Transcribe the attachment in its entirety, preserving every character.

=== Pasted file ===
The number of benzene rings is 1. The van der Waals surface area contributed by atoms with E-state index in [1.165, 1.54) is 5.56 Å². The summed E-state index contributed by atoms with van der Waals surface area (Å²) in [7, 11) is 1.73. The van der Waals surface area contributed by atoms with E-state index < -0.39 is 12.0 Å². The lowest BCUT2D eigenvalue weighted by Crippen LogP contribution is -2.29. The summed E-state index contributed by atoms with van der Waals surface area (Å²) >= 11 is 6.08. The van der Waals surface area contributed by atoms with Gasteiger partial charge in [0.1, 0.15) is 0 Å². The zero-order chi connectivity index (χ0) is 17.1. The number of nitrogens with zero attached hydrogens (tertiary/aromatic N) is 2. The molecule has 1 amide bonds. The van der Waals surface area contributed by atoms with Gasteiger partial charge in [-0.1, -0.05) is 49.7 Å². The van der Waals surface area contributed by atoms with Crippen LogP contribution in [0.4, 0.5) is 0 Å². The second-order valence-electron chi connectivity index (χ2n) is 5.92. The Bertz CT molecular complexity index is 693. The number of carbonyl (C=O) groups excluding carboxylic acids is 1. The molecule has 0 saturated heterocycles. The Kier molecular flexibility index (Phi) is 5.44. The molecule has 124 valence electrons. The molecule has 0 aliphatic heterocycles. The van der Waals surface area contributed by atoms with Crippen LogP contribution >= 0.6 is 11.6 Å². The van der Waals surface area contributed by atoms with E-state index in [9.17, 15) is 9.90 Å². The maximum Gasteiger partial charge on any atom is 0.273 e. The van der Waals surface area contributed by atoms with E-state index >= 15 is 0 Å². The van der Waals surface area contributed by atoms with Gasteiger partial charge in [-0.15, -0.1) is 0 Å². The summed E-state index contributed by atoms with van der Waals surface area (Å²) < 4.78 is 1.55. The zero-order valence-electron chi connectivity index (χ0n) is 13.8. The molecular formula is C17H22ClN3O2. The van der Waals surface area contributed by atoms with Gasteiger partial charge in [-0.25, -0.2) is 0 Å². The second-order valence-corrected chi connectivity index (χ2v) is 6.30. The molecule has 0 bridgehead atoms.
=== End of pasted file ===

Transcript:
The number of benzene rings is 1. The van der Waals surface area contributed by atoms with E-state index in [1.165, 1.54) is 5.56 Å². The summed E-state index contributed by atoms with van der Waals surface area (Å²) in [7, 11) is 1.73. The van der Waals surface area contributed by atoms with E-state index < -0.39 is 12.0 Å². The lowest BCUT2D eigenvalue weighted by Crippen LogP contribution is -2.29. The summed E-state index contributed by atoms with van der Waals surface area (Å²) >= 11 is 6.08. The van der Waals surface area contributed by atoms with Gasteiger partial charge in [0.1, 0.15) is 0 Å². The zero-order chi connectivity index (χ0) is 17.1. The number of nitrogens with zero attached hydrogens (tertiary/aromatic N) is 2. The molecule has 1 amide bonds. The van der Waals surface area contributed by atoms with Gasteiger partial charge in [-0.1, -0.05) is 49.7 Å². The van der Waals surface area contributed by atoms with Crippen LogP contribution in [0.4, 0.5) is 0 Å². The second-order valence-electron chi connectivity index (χ2n) is 5.92. The Bertz CT molecular complexity index is 693. The number of carbonyl (C=O) groups excluding carboxylic acids is 1. The molecule has 0 saturated heterocycles. The Kier molecular flexibility index (Phi) is 5.44. The molecule has 124 valence electrons. The molecule has 0 aliphatic heterocycles. The van der Waals surface area contributed by atoms with Crippen LogP contribution >= 0.6 is 11.6 Å². The van der Waals surface area contributed by atoms with E-state index in [9.17, 15) is 9.90 Å². The maximum Gasteiger partial charge on any atom is 0.273 e. The van der Waals surface area contributed by atoms with E-state index >= 15 is 0 Å². The van der Waals surface area contributed by atoms with Gasteiger partial charge in [-0.15, -0.1) is 0 Å². The summed E-state index contributed by atoms with van der Waals surface area (Å²) < 4.78 is 1.55. The zero-order valence-electron chi connectivity index (χ0n) is 13.8. The molecular formula is C17H22ClN3O2. The van der Waals surface area contributed by atoms with Gasteiger partial charge in [-0.25, -0.2) is 0 Å². The second-order valence-corrected chi connectivity index (χ2v) is 6.30. The molecule has 0 bridgehead atoms.